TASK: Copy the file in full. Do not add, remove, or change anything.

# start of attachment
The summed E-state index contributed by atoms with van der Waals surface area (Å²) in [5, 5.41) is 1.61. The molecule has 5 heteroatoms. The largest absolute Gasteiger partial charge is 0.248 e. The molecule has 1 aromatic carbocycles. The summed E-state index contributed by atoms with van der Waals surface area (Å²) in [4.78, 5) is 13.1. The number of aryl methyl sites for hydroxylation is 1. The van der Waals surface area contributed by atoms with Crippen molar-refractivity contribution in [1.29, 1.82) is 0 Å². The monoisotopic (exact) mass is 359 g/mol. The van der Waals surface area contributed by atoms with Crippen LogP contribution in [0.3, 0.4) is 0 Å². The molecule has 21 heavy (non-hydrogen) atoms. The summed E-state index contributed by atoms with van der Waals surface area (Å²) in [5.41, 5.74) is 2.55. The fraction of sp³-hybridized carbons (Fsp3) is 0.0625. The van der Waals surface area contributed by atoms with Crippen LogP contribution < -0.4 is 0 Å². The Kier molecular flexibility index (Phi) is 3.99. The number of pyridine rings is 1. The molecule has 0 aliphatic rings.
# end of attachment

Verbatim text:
The summed E-state index contributed by atoms with van der Waals surface area (Å²) in [5, 5.41) is 1.61. The molecule has 5 heteroatoms. The largest absolute Gasteiger partial charge is 0.248 e. The molecule has 1 aromatic carbocycles. The summed E-state index contributed by atoms with van der Waals surface area (Å²) in [4.78, 5) is 13.1. The number of aryl methyl sites for hydroxylation is 1. The van der Waals surface area contributed by atoms with Crippen molar-refractivity contribution in [1.29, 1.82) is 0 Å². The monoisotopic (exact) mass is 359 g/mol. The van der Waals surface area contributed by atoms with Crippen LogP contribution in [0.3, 0.4) is 0 Å². The molecule has 21 heavy (non-hydrogen) atoms. The summed E-state index contributed by atoms with van der Waals surface area (Å²) in [5.41, 5.74) is 2.55. The fraction of sp³-hybridized carbons (Fsp3) is 0.0625. The van der Waals surface area contributed by atoms with Crippen LogP contribution < -0.4 is 0 Å². The Kier molecular flexibility index (Phi) is 3.99. The number of pyridine rings is 1. The molecule has 0 aliphatic rings.